3 Ideas for Knowledge Sharing at the Workplace
Most successful learning organisations are great at sharing knowledge, both formally and informally. As more and more organisations comprise of knowledge workers, we should no longer undermine information exchanges as a tool for keeping the expertise up-to-date. At the same time, even companies with more practical jobs face a challenge of getting employees up to speed through onboarding as well as staying on top of the constant change in the business. These are all areas where fluid workplace knowledge sharing can make a big impact. Naturally, social media and collaboration platforms are a relatively easy way to get things started. However, here are three ideas that go slightly beyond that.
Letting employees train employees
In the conventional corporate setting, L&D is usually quite a top-down effort. But it doesn’t necessarily have to be. An interesting experiment could be to provide employees with tools to train their peers in the organisation. For instance, small group webinars could be a low entry point way of easily sharing knowledge. But you could also go a step further, and let employees start creating training content. This could take the form of micro-programs, short lessons and topical updates. Nearly all of us nowadays carry a smartphone – a powerful content production tool in its own right. Should you want to shoot practical how-to videos or capture work processes, you don’t have to look any further than that.
As many digital learning platforms nowadays come with rather easy-to-use content authoring tools, this kind of an approach doesn’t necessarily require much training. If you think about this as simple knowledge sharing rather than rigid learning design, the content should be valuable as long as the topics are relevant!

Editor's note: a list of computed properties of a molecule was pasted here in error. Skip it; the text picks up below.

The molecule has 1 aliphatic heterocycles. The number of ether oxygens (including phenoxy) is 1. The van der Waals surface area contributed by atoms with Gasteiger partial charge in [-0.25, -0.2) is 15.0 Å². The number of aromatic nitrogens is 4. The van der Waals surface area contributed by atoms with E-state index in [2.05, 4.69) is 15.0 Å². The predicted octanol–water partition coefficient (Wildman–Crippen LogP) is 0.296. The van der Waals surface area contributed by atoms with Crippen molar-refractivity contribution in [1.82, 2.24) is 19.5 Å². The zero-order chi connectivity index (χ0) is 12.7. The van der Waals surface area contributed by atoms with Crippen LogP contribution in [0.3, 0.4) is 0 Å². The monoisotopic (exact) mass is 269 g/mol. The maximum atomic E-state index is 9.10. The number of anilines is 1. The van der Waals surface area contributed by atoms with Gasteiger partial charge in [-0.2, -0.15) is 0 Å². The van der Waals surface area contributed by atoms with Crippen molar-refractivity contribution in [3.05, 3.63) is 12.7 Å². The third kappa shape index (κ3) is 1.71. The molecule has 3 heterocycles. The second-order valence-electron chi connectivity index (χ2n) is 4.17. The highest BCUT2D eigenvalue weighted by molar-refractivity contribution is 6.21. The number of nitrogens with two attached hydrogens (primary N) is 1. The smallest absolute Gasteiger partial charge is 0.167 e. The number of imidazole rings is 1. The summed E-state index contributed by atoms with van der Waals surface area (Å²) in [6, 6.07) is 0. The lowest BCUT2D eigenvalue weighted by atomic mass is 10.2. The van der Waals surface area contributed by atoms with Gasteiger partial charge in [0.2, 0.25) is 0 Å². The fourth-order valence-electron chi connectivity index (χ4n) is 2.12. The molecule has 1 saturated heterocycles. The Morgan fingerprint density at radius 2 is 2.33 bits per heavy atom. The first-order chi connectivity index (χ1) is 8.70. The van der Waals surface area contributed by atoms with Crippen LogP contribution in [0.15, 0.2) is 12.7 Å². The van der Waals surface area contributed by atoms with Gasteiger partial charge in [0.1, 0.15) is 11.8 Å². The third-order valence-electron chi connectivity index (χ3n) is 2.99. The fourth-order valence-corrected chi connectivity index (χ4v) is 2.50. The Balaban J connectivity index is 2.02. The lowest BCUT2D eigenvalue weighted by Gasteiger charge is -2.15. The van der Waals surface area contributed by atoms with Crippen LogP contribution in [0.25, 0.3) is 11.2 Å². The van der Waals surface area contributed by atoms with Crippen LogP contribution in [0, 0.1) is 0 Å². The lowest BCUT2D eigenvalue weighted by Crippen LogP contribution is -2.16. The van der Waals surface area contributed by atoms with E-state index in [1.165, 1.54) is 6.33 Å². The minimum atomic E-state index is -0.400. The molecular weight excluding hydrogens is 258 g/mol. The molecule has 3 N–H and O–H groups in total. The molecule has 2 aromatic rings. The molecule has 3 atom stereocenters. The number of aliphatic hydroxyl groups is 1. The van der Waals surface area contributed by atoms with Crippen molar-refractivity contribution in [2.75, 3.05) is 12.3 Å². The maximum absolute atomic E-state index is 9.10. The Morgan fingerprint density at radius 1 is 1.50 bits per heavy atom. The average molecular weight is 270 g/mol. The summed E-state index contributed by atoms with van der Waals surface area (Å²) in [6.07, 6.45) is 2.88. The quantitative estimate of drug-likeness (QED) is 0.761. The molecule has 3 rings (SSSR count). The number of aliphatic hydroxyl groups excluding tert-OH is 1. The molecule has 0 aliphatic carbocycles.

Sourcing tacit knowledge from employees
Now, if you’re still hesitant to give away the keys to the L&D kingdom, there’s another approach you may try too. No matter the job, people and teams always develop some specific, tacit knowledge about the tasks at hand. This may be e.g. improved workflows, better practices, systems knowledge or stakeholder insights. This is the kind of expert knowledge that you don’t learn “in the book”. However, it can be extremely valuable for the job in question.
Similar to employees training each other, we could surely extract this knowledge and formalise it into a learning experience. For instance, if you’re looking to train retail staff on store operations, you could ask the people at different locations to document and submit pieces of information to the L&D team. The L&D team could then use this “raw material” to build a more structured learning experience, or curate a pool of resources. In terms of knowledge sharing value and relevance, this is likely much higher than conventional content.
Employee or team challenges to unlock new ideas
While the previous parts have dealt with employees sharing existing knowledge, that’s not to say there’s no value in tapping into them for new ideas. On the contrary, the “front line” of any given job usually knows the workflows, routines, challenges and problems so well that they can be a major source of incremental process innovation. Most likely, there are a lot of ideas out there. It’s just that people don’t voice them for a variety of reasons. And often these are things that the company would be better off listening to as well!
So, instead of losing out on all those possibilities, how about trying to extract some of these new ideas? Now, this could take many forms. In the digital realm, the process could be similar to the few outlined above. Employees can submit their ideas, review others’ and suggest improvements. Alternatively, this could also take the form of a design sprint or a hackathon. With these facilitation mediums, it might also be convenient to prototype the ideas further. You could also turn this into a problem-based learning challenge. Regardless of which medium you choose, the relevant decision makers could then tap into this flow of ideas, and see which ones could be successfully implemented.
Overall, effective knowledge sharing can be a huge tool of competitive advantage. It helps you to constantly improve, stay on top of change and even lead it. However, when implementing these kinds of initiatives, don’t forget to incentivise. If you wanna create a sharing culture, you need to establish a safe environment for it and then reward the behaviour accordingly. And if you think you may need help in figuring out how to implement these kind of things in your own organisation, don’t hesitate to drop us a note. We’d be happy to embark on an exploration with you.